2. The Innocent Aggressor: Imagine a man is intentionally trying to kill you and won’t stop til he does. However, he is being controlled by some evil third party and would not normally try to kill you. If killing him is the only way to save yourself, are you morally allowed to kill him?
The answer isn’t as clear, but still seems pretty sure: yes, you are morally justified in killing an innocent aggressor. You have a right to life, the aggressor may have a right to life but you should have a right to defend yourself. Objectively and subjectively speaking, you are justified in killing the innocent aggressor.
3. The Innocent Threat: Imagine a man is falling off a cliff toward you. The man was pushed by a villainous aggressor through no fault of his on. You are stuck in the ground and cannot move in time to save yourself. If he falls on you, you will die but he will survive from you cushioning his fall. You happen to have a vaporizer gun on you. If you vaporize the man, he will die but you will survive. Are you morally justified in killing the man to save yourself?
The answer is debatable. Some claim that you cannot kill an innocent person to save yourself, while others claim you are allowed to kill if it is the only way to save yourself. Objectively speaking, whichever decision you make is morally equivalent to the other. One innocent dies, one innocent lives. Subjectively speaking, I believe you are allowed to defend yourself, and that it would be foolish to claim that you would be morally obligated to die to save one person.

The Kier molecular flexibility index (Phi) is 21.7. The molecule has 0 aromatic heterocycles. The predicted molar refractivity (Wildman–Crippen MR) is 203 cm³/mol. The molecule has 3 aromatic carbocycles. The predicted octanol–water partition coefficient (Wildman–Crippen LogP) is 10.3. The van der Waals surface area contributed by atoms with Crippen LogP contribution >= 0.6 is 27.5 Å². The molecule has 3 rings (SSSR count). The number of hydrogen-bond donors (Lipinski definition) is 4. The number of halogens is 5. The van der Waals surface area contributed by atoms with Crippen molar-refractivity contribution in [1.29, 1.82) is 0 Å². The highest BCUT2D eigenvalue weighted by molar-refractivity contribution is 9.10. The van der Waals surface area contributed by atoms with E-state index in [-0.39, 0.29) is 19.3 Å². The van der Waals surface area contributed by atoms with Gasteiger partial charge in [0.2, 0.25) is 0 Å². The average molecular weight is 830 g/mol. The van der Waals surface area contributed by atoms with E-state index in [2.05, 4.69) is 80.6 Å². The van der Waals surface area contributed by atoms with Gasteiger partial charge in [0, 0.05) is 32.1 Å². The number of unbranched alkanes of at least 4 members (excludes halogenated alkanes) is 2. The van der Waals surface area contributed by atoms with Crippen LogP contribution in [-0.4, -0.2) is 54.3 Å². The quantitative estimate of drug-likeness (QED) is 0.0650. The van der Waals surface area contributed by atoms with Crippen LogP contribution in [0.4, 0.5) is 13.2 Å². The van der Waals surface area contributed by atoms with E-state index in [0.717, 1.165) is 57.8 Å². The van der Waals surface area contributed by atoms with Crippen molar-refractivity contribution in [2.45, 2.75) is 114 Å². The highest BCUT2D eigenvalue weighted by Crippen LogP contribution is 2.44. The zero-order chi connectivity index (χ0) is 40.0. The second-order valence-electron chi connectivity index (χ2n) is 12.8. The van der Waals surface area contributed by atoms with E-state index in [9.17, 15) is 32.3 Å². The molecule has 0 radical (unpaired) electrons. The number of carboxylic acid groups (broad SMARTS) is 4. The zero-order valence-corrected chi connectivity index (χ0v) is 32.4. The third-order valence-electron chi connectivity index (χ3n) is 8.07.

So the question then becomes: when are you morally obligated to die? If two people would die instead of you, are you obligated to die for the two?
It’s an unpopular opinion, but I feel extremely hesitant saying that someone is morally obligated to die in any non-extreme case. If a person is innocent of any wrongdoing and has their right to life threatened, I feel it would take an extreme case (maybe 10 people dying) to compelling obligate someone to die. I haven’t yet fully figured out how this system would work (its one of the moral questions I’m trying to figure out now), but I wanted to put the idea out there.
- I’m still planning on doing an ethical dilemma post, but I’m looking for better dilemmas.
(Semi-spoiler alert, though if you haven’t seen the Dark Knight you really should go see it now)
In the Dark Knight, the Joker does a social experiment of sorts. He holds two ships hostage, one full of regular civilians and the other full of prison inmates. He tells them over an intercom that both ships are rigged with explosives, and that they will both explode at midnight. The twist is that both ships have a trigger to the other ships bombs. If either ship pulls the trigger, the other ship will explode (killing everyone on board) but the ship that does will be saved.
In the movie, both ships heroically decide that they won’t push the button, and wait it out til midnight. Batman, whilst fighting the Joker, notes that neither ship blew the other up and called it a triumph of the human spirit. Batman then stopped the Joker from killing both ships and everyone was saved.